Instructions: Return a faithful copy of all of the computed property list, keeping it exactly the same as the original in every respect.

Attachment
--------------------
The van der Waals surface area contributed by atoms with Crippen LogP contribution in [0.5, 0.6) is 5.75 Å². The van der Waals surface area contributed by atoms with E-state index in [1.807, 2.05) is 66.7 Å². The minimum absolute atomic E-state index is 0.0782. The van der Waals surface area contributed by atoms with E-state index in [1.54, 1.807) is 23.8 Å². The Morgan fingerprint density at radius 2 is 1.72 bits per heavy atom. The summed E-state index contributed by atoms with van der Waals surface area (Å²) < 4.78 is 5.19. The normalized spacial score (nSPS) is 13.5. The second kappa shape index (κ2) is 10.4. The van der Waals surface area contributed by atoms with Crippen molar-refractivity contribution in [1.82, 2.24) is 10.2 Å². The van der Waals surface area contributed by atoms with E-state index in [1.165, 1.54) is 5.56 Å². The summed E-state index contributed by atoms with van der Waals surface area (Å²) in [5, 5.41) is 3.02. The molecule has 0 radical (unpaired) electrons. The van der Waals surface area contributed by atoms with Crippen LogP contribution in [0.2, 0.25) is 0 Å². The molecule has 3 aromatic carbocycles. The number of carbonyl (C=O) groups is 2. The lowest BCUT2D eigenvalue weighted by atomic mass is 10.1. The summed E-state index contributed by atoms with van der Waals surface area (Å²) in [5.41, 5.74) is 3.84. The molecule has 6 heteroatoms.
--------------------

The van der Waals surface area contributed by atoms with Crippen LogP contribution in [0.5, 0.6) is 5.75 Å². The van der Waals surface area contributed by atoms with E-state index in [1.807, 2.05) is 66.7 Å². The minimum absolute atomic E-state index is 0.0782. The van der Waals surface area contributed by atoms with E-state index in [1.54, 1.807) is 23.8 Å². The Morgan fingerprint density at radius 2 is 1.72 bits per heavy atom. The summed E-state index contributed by atoms with van der Waals surface area (Å²) < 4.78 is 5.19. The normalized spacial score (nSPS) is 13.5. The second kappa shape index (κ2) is 10.4. The van der Waals surface area contributed by atoms with Crippen molar-refractivity contribution in [1.82, 2.24) is 10.2 Å². The van der Waals surface area contributed by atoms with E-state index in [1.165, 1.54) is 5.56 Å². The summed E-state index contributed by atoms with van der Waals surface area (Å²) in [5, 5.41) is 3.02. The molecule has 0 radical (unpaired) electrons. The van der Waals surface area contributed by atoms with Crippen LogP contribution in [0.2, 0.25) is 0 Å². The molecule has 3 aromatic carbocycles. The number of carbonyl (C=O) groups is 2. The lowest BCUT2D eigenvalue weighted by atomic mass is 10.1. The summed E-state index contributed by atoms with van der Waals surface area (Å²) in [5.41, 5.74) is 3.84. The molecule has 6 heteroatoms.